WASHINGTON — The Interior Department is ending a controversial program that was at the center of a sex and drug scandal in the federal Minerals Management Service, Interior Secretary Ken Salazar said Wednesday.
Testifying before the House Natural Resources Committee, Salazar said that he would phase out the program, which allows energy companies drilling on federal lands to pay royalties in the form of oil or gas instead of cash.
The program, known as "royalty in kind," has been rocked by scandal, and auditors have questioned its effectiveness. The Interior Department inspector general issued a report last year describing a "a culture of substance abuse and promiscuity" over a five-year period at the Denver-based office of the Minerals Management Service, which deals with royalty-in-kind payments.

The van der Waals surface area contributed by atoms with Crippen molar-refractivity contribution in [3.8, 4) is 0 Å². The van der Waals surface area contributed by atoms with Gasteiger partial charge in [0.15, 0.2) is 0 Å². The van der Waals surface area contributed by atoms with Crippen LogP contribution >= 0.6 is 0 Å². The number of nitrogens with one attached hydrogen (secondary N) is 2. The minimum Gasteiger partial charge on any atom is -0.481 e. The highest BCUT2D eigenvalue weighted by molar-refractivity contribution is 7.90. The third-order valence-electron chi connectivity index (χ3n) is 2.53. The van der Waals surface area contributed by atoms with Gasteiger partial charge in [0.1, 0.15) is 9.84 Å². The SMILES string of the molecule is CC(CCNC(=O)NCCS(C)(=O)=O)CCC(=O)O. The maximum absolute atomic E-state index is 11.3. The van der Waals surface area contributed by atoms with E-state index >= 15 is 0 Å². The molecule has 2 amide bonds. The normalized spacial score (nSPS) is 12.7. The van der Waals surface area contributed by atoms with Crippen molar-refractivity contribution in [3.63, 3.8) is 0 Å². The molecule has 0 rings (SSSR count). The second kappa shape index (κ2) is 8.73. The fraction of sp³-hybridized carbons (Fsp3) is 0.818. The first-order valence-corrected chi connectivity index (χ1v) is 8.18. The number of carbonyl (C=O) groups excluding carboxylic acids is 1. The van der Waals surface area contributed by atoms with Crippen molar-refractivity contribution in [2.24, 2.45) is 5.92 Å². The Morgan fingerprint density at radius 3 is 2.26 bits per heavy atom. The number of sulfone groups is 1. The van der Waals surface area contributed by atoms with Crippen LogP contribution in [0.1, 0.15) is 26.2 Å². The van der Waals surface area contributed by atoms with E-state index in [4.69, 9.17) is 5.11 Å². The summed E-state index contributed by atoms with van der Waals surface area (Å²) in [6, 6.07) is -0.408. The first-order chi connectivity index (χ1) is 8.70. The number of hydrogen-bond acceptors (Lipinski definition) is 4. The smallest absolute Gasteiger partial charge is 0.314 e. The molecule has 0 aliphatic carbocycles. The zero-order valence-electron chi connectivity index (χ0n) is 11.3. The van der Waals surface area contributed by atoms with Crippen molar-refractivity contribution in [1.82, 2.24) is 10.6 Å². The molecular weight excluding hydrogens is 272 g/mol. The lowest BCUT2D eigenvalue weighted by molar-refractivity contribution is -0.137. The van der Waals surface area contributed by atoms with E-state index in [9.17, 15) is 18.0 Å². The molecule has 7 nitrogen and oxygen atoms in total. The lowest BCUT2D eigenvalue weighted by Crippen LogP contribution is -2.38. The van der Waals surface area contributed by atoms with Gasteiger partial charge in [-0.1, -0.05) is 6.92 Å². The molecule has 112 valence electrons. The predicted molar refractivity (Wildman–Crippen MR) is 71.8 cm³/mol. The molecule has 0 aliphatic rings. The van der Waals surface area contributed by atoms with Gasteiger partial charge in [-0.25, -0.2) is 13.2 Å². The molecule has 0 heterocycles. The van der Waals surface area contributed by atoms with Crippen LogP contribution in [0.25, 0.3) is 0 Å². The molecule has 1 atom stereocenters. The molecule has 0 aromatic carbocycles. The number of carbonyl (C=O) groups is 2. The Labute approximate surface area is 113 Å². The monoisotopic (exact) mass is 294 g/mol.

Allegations included cocaine use and sex with industry contacts.
"Clearly, the department's energy leasing and royalty programs have not been working as they should," Salazar said.
Until now, some oil and gas extracted from public lands was paid for in cash or in the form of oil and gas products delivered to the government. Salazar announced Wednesday that when they expire, existing in-kind contracts would not be renewed.